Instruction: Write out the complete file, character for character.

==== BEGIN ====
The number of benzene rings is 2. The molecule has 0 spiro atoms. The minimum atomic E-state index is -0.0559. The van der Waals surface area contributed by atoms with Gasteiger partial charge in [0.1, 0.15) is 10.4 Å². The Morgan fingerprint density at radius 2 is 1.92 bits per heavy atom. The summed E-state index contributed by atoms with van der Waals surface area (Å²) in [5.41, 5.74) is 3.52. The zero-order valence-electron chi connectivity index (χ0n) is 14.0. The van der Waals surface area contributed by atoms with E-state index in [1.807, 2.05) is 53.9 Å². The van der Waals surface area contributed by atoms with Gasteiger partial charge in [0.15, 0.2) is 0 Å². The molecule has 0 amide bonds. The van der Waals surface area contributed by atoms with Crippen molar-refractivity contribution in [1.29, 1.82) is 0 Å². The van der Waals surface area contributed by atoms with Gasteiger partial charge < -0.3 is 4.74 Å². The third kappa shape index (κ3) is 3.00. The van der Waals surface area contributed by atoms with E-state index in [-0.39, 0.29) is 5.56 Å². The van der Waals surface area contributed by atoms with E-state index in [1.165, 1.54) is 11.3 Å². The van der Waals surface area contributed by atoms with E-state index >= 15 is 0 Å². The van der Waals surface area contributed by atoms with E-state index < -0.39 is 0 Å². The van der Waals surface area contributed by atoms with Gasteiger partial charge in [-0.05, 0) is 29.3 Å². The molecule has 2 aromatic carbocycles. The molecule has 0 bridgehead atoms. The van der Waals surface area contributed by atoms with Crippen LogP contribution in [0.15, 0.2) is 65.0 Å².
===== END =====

The number of benzene rings is 2. The molecule has 0 spiro atoms. The minimum atomic E-state index is -0.0559. The van der Waals surface area contributed by atoms with Gasteiger partial charge in [0.1, 0.15) is 10.4 Å². The Morgan fingerprint density at radius 2 is 1.92 bits per heavy atom. The summed E-state index contributed by atoms with van der Waals surface area (Å²) in [5.41, 5.74) is 3.52. The zero-order valence-electron chi connectivity index (χ0n) is 14.0. The van der Waals surface area contributed by atoms with E-state index in [1.807, 2.05) is 53.9 Å². The van der Waals surface area contributed by atoms with Gasteiger partial charge in [0.15, 0.2) is 0 Å². The molecule has 0 amide bonds. The van der Waals surface area contributed by atoms with Crippen molar-refractivity contribution in [1.29, 1.82) is 0 Å². The van der Waals surface area contributed by atoms with Gasteiger partial charge < -0.3 is 4.74 Å². The third kappa shape index (κ3) is 3.00. The van der Waals surface area contributed by atoms with E-state index in [-0.39, 0.29) is 5.56 Å². The van der Waals surface area contributed by atoms with E-state index in [1.165, 1.54) is 11.3 Å². The van der Waals surface area contributed by atoms with E-state index >= 15 is 0 Å². The van der Waals surface area contributed by atoms with E-state index < -0.39 is 0 Å². The van der Waals surface area contributed by atoms with Gasteiger partial charge in [-0.05, 0) is 29.3 Å². The molecule has 2 aromatic carbocycles. The molecule has 0 bridgehead atoms. The van der Waals surface area contributed by atoms with Crippen LogP contribution in [0.15, 0.2) is 65.0 Å².